8 till 12 February 2017

Gabber Nation 2.0: The Rotterdam Edition

Art Rotterdam Intersections

Feyenoord (1993) Drawing by Bobby Jacques

Gabber Nation 2.0: The Rotterdam Edition
Kunsthuis SYB at Art Rotterdam Intersections 2017, 8th – 12th February in the Van Nellefabriek.
Artists: Henrike Naumann, Boris Postma, Merle Vorwald, Bastian Hagedorn, Johannes Büttner, Tea Palmelund, Ekaterina Burlyga.
Curator: Agnes Winter.

Last summer, Kunsthuis SYB shook the foundations of quiet, peaceful Beetsterzwaag with a stomping presentation of the project Gabber Nation. Seven German, Danish and Dutch artists, assembled by visual artist Henrike Naumann, presented the outcome of intensive artistic research into the history of gabber culture in Friesland and the current significance that gabber has in Beetsterzwaag and the surrounding area. They interviewed first generation Frisian gabbers, but also the younger generation for whom hardcore music still plays an important role. The artists’ collective visited historic places, raves and other events, and together with the help of locals they created an archive of photographs, videos and paraphernalia. The result was an exhibition with a diverse array of installations and sound pieces, ranging from a reconstruction of the headquarters of ID&T, the brains behind the Thunderdome (The Birth of Gabber, Henrike Naumann) to a dystopian photo installation (Last Breath of the Homelands, Boris Postma) and the ultimate physical rave experience, squeezed together in a space no bigger than 2 m2 (Cloud 9, Bastian Hagedorn). The works play with the characteristic aesthetics of gabber culture – from Mad Max to Nike Air Max – and simultaneously reflect the political and social significance the movement has in the countryside. The artists discovered a hidden urge for destruction in this pleasant village, with a surprising depth and passion. Before you can start over, everything must be destroyed!

What a contrast to contemporary Rotterdam, where the gabber scene spirit seems to have disappeared as the hairs became increasingly grey. The warehouses and empty schools are no longer used for legendary raves and the gabber heartbeat only seems to quicken when Feyenoord are playing, with hardcore booming through the speakers. Rotterdam was once the epicentre of Dutch hardcore techno, with the notorious club Parkzicht, DJ Rob, Paul Elstak and Rotterdam Records. That was then, but what role does gabber play in today’s Rotterdam?

For Art Rotterdam Intersections 2017, Kunsthuis SYB has reassembled the group of artists from Gabber Nation for Gabber Nation 2.0: The Rotterdam Edition. Curated by Agnes Winter in the specific context of what used to be the factory floor in the Van Nellefabriek in Rotterdam, Henrike Naumann, Ekaterina Burlyga, Johannes Büttner, Bastian Hagedorn, Boris Postma, Tea Palmelund, and Merle Vorwald exhibit new work relating to the rich history of Rotterdam’s gabber scene whilst researching the subculture’s contemporary relevance.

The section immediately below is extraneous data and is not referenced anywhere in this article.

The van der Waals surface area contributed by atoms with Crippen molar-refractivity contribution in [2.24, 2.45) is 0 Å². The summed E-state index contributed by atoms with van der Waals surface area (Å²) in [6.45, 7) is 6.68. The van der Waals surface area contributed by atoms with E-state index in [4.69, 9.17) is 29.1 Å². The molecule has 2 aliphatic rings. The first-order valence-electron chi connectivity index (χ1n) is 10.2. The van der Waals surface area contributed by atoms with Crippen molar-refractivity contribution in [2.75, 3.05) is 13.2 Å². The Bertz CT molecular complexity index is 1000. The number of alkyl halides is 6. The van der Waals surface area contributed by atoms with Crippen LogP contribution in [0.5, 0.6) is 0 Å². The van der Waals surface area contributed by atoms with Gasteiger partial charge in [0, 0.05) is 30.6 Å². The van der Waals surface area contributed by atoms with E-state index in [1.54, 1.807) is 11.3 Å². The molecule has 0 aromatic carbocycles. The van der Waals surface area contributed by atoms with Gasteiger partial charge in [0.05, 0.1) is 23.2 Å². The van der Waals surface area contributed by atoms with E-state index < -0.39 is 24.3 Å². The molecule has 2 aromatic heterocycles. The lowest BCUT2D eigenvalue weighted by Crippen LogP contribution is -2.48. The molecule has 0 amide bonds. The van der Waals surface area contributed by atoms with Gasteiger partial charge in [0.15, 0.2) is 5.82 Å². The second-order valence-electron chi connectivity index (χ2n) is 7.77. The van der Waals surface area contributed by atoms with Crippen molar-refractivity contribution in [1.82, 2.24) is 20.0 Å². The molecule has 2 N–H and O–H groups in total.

Inspired by the way in which local gabbers have incorporated their love of hardcore music into their lifestyle and interior décor, Henrike Naumann recreates an intimate, personal space where domesticity is in sharp contrast with gabber’s hard, raw style. Boris Postma presents a photo installation in response to his visits to historic places which once formed the backdrop to infamous raves, and Ekaterina Burlyga melts old vinyl records and reshapes them into a sculpture in which she utilises the apocalyptic aesthetic so characteristic to gabber. The floor installation Beyond Thunderdome by Merle Vorwald plays with Nike Air Max’s iconic suspension and initiates the visitor into the hardcore experience of pounding music which is often compared to the sound of foundation piles being stamped into the ground; a characteristic feature of the city’s acoustic landscape. As is the bore hammer: the sound that is the basis to a new sound piece by Johannes Büttner and Bastian Hagedorn. The work functions as the soundtrack to the presentation: a homage to Rotterdam as a working-class city.

The exhibition is accompanied by a fanzine: Kern Zine, compiled and designed by Tea Palmelund. Palmelund took her inspiration from the writer Hakim Bey and his ideas concerning Temporary Autonomous Zones (TAZ). Kern Zine therefore has no clear origin, structure or objective, but offers an open space in which the various perspectives and material of Gabber Nation 2.0 come together. At the same time, the magazine functions as the catalogue for the exhibition, which is similarly non-hierarchical in openly searching for a position between dystopia and utopia.

Are you a (former) gabber and/or a generous art lover, and would you like to support Kunsthuis SYB and the artists involved in Gabber Nation 2.0: The Rotterdam Edition in realising the exhibition during Art Rotterdam? Then you can, by making a financial contribution (10 euros or more) to Kunsthuis SYB. All donors will receive a copy of the fanzine Kern Zine designed by Tea Palmelund (which is also the exhibition catalogue). If you donate 25 euros or more, you’ll also receive the jubilee edition of Kunsthuis SYB: Our House in the Middle of the Street. Donations can be made via iDeal or through a bank transfer to Kunsthuis SYB with the reference Gabber Nation 2.0. Would you like to receive publications or receive them during Art Rotterdam, then please send an email to info@kunsthuissyb.nl with the subject line Donation Gabber Nation 2.0.

Kunsthuis SYB is registered as a Cultural Public Benefit Organisation (Cultural ANBI). Read more.



Gabber Nation 2.0: De Rotterdam Editie is made possible by: